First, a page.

08/26/2009 11:00PM

Look beyond King's Bishop favorites

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LOUISVILLE, Ky. - When the 3-year-olds enter the starting gate for Saturday's Grade 1 King's Bishop Stakes at Saratoga on the Travers undercard, the bulk of the public's attention will be focused on two horses: Munnings and Big Drama.

Yet the King's Bishop is far more than a two-horse race. As many as four to five entrants have a realistic shot at victory, and one in particular, Capt. Candyman Can, has almost as good a chance of winning as the favorites - at a much fatter price.

The reason? He lacks the name recognition of Munnings and Big Drama - although he is a multiple graded stakes winner and narrowly comes off the top last-race Beyer Speed Figure in the field.

He hasn't run against Rachel Alexandra - as both Munnings and Big Drama have in the Haskell and Preakness, respectively - and I expect his sprint achievements might go somewhat unnoticed in the King's Bishop.

Capt. Candyman Can has run against Quality Road, the Travers favorite, finishing second in the Grade 2 Amsterdam over the Saratoga main track Aug. 3.

Adding to Capt. Candyman Can's attraction in the King's Bishop is the race's seven-furlong distance. He is perfect in three starts at seven furlongs - all in stakes.

He also seems likely to move forward off the Amsterdam, which was a prep for this race after trainer Ian Wilkes freshened him over the summer to ready him for Saratoga.

As for Munnings and Big Drama, they are legitimately good runners - quick and battle tested. But my feeling is that they will drop below their 2-1 and 3-1 odds on the morning line, and in that case, they would be underlays.

Capt. Candyman Can presents the best stakes wagering opportunity on the Travers card.

Northern Belle may get perfect trip

Shifting from Saratoga to the Jersey Shore, I'm intrigued by Northern Belle in the Miss Woodford Stakes at Monmouth Park.

A six-furlong sprint for 3-year-old fillies, it drew an abundance of pace - with five of the seven entrants preferring to race on the lead or push the pace. One of the two who does not need the lead to win is - you guessed it - Northern Belle.

A stalker drawn in post 3, she looks perfectly positioned to get a great inside tracking trip and gradually wear down the speed.

She is a fast and consistent filly - having been on the board in all eight of her career starts, while earning Beyer Speed Figures of 87 to 88 in four of her last five races. If able to duplicate those figures, she should be tough to beat.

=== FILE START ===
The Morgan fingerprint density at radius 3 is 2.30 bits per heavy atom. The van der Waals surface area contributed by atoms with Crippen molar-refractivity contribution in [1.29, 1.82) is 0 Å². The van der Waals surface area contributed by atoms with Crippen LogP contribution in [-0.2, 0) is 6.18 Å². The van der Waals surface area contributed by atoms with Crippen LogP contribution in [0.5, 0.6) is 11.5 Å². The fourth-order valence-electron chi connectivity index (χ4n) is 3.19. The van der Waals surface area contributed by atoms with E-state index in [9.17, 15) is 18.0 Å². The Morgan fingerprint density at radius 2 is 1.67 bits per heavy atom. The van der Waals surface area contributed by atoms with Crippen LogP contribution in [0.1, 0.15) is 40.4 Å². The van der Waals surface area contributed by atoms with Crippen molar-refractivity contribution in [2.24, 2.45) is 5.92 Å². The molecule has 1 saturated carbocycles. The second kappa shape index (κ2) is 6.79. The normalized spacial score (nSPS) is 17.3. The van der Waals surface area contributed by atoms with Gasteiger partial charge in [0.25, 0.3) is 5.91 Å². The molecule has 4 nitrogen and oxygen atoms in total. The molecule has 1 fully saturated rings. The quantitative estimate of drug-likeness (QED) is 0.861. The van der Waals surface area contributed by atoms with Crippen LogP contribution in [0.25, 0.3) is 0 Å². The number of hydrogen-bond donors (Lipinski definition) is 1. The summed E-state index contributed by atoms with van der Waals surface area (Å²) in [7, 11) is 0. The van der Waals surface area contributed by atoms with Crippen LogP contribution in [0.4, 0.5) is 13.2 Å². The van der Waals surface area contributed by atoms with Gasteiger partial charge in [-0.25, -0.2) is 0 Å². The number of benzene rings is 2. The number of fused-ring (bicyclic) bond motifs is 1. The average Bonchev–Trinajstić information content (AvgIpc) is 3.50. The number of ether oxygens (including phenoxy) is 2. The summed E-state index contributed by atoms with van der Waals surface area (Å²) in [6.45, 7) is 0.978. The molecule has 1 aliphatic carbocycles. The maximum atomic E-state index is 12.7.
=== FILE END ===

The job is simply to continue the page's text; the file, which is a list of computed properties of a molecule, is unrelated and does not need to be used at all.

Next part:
My lone concern is that she has been made the 5-2 morning-line favorite, and if she drops below 2-1, I would consider her a pass and move on to another race.P

Just Rushing could be overlooked

Turf sprinters are headlined north of the border at Woodbine in the $200,000 Play the King Stakes, a seven-furlong race.

My play is Just Rushing, part of an uncoupled owner/trainer entry with the speedy Jungle Wave. The defending champion, Just Rushing could start at somewhat of an overlaid price, with his stablemate likely to garner more mutuel attention.

Despite the sharpness of Jungle Wave, whose only loss in three starts this year was to graded stakes winner Fatal Bullet on Woodbine's Polytrack, Just Rushing is preferred at seven-eighths, a distance that suits his stalking style.

An 8-year-old Wild Rush gelding, Just Rushing has also repeatedly proven his class by winning 16 races from 35 starts, and by running well in such prominent contests as the Grade 1 Woodbine Mile - a race in which he was third last year.

He also shows ascending Beyer Speed Figures, and looks poised to return to his peak numbers from last year, when he posted figures in the 100-102 range.

Ferneley's last better than it looks

Lastly, heading west to California for the Del Mar Mile Handicap, the play is Ferneley, who ran a close third in the Wickerr Stakes earlier in the meet - a race he might have won with a better trip.

Racing widest of all 10 runners, he fell 2 1/4 lengths short of victorious Colonel John at the finish - but raced 24 more feet than that rival, according to Trakus data.

Colonel John is not in the Del Mar Mile, though runner-up Becrux is. But it is important to note that Ferneley, who was a neck behind Becrux in the Wickerr, raced 62 more feet than Becrux, due to his wide journey.

Ferneley drew post 9 of 10 in the Del Mar Handicap, a mile race on the grass - creating the possibility of another wide journey. But with the speedy Monterey Jazz entered, perhaps the field will be strung out, allowing jockey Joel Rosario the chance to tuck in Ferneley and save more ground than he was able to do in the Wickerr.